The Community Engagement (CE) Key Function is led by the MSM and co-directed by co-leaders at The University of Georgia, Emory University and the Georgia Institutes of Technology. The CE supports community-university research partnerships, obtains community input into university research, and increases health research in community settings that is responsive to the health needs of the community. It connects existing academic community research programs from Morehouse School of Medicine (MSM), Emory University’s Robert W. Woodruff Health Sciences Center, Georgia Institute of Technology, and University of Georgia, transforms research from a scientist-subject interaction to an equitable partnership, and trains investigators in principles of community-based participatory research. To reduce health disparities, Community Engagement:

  • Builds community capacity to develop and conduct collaborative research projects to address critical public health needs
  • Assists in the development of effective and sustainable community academic partnerships
  • Conducts courses and seminars on Community-Based Participatory Research (CBPR)
  • Provides training workshops for Community Engagement academic and community partners
  • Provides a platform for shared communication, networking, and community engagement among our partners and other stakeholders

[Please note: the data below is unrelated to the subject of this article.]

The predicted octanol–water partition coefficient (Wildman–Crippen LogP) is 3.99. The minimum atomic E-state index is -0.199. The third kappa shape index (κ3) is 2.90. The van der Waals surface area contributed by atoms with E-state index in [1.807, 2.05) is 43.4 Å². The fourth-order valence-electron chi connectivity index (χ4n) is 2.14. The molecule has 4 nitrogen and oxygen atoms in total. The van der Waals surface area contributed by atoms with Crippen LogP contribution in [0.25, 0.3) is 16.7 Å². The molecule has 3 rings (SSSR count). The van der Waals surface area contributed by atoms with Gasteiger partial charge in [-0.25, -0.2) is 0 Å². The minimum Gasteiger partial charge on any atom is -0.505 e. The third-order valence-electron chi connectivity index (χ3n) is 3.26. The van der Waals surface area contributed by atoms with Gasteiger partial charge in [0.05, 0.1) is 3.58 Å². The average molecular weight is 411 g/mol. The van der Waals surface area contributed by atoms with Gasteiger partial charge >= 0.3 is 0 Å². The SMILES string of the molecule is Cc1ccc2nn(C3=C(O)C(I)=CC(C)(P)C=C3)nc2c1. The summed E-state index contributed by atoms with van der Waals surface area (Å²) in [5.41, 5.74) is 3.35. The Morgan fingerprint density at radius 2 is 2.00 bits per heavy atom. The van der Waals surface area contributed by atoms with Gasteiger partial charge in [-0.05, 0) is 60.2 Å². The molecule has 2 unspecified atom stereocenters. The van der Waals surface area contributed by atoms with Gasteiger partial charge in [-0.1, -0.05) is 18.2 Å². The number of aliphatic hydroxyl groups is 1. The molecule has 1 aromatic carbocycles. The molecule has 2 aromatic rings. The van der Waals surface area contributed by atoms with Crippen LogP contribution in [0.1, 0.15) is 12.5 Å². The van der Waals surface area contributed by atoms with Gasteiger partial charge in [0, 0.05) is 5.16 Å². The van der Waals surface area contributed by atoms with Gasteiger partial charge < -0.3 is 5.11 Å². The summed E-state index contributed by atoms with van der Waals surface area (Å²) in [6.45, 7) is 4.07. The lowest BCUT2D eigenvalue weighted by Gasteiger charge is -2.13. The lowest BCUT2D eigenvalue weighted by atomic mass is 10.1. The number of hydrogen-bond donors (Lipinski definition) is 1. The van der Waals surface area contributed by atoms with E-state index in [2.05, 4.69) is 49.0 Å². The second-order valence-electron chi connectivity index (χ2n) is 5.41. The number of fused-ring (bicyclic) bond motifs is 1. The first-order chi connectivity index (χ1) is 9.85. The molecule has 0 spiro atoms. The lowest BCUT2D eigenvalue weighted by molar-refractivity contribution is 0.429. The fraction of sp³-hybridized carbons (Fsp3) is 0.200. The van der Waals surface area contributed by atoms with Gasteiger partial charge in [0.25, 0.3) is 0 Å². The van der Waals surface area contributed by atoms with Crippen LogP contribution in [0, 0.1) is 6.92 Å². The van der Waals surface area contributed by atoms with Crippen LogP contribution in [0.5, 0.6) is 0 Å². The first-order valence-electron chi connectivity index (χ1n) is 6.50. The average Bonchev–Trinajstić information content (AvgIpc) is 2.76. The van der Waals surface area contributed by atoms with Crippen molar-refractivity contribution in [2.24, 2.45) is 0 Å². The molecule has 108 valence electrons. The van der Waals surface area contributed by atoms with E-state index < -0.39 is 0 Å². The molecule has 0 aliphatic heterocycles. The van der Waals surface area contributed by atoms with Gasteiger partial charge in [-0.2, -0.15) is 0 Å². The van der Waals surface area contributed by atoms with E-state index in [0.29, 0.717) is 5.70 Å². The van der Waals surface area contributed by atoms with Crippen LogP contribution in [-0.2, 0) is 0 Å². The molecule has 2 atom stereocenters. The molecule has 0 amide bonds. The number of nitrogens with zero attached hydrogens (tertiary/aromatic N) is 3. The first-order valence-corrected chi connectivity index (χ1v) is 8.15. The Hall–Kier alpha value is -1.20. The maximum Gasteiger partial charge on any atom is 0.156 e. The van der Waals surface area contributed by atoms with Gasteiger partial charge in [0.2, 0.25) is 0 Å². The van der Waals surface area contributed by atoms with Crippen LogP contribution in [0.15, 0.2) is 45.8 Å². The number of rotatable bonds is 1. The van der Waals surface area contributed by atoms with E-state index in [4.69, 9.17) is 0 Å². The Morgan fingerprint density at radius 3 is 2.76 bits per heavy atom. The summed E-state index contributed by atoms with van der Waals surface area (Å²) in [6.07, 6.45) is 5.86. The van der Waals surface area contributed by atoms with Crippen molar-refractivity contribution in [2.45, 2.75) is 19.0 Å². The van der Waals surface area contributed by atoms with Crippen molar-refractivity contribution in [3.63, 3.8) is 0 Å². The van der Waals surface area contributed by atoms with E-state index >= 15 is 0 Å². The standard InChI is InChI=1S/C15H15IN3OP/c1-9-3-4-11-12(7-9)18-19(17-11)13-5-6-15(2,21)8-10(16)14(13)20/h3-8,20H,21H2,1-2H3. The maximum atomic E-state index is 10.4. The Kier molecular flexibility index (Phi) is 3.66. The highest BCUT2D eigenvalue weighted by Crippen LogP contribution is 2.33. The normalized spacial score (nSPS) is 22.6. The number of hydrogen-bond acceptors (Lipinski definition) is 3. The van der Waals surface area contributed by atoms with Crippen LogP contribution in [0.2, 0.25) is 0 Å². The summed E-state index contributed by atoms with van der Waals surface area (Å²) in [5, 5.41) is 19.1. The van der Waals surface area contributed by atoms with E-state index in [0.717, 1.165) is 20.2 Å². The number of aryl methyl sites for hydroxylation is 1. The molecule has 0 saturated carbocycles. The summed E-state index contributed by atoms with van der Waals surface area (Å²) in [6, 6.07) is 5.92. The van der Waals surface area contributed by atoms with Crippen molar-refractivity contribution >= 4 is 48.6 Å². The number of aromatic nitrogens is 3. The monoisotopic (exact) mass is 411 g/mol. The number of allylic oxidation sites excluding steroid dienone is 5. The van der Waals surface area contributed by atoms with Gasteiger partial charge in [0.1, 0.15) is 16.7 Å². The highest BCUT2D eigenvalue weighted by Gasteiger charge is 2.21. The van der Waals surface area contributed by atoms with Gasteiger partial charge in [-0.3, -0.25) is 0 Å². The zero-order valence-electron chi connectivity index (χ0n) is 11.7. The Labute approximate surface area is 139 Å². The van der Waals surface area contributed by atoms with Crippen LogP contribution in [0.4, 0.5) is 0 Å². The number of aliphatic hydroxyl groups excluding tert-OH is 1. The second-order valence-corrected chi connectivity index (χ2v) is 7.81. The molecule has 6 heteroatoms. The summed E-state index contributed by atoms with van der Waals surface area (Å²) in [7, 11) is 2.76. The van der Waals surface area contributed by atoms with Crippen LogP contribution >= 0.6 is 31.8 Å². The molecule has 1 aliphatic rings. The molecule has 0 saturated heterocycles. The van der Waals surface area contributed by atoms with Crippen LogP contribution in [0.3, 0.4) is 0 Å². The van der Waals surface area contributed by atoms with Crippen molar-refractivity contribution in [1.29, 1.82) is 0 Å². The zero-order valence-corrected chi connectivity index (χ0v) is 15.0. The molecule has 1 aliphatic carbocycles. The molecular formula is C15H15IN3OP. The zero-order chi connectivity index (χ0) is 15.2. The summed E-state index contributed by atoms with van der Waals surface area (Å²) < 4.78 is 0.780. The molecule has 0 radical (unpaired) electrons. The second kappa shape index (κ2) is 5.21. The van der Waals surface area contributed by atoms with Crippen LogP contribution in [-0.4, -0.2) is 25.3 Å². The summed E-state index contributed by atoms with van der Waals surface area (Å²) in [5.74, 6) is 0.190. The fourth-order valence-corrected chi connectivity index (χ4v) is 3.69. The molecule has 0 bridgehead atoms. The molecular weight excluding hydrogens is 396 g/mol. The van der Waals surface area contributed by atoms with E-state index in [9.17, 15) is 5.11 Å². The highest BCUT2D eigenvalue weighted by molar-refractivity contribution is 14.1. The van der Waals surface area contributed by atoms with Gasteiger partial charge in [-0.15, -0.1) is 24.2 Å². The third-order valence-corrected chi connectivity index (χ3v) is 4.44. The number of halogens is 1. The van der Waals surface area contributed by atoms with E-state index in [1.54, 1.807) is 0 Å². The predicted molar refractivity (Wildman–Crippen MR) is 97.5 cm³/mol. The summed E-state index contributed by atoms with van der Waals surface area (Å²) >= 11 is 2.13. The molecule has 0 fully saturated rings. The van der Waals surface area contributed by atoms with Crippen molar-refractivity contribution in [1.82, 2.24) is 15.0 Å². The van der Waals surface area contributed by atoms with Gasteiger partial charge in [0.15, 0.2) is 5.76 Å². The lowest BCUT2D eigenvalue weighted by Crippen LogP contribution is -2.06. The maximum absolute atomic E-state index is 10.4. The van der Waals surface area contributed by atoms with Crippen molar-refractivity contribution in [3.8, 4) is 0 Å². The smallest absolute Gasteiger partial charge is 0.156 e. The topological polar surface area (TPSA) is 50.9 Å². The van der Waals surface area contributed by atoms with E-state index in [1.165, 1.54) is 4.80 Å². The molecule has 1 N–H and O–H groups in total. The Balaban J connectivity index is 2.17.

Learn more information on Community Engagement and view rack card.

Georgia CTSA Principal Investigators include: W. Robert Taylor MD, PhD, Emory (Contact PI), Elizabeth O. Ofili, MD, MPH, Morehouse School of Medicine (PI), Andres J. Garcia, PhD, Georgia Institute of Technology (PI), Bradley G. Phillips, PharmD, University of Georgia (PI), Henry M. Blumberg, MD, Emory (KL2 and TL1 PI).

Created in 2017 as one of a national consortium striving to improve the way biomedical research is conducted across the country. The consortium, funded through the National Center for Advancing Translational Sciences, part of the National Institutes of Health's Clinical and Translational Science Awards (CTSA), shares a common vision to translate laboratory discoveries into treatments for patients, engage communities in clinical research efforts and train the next generation of clinical investigators.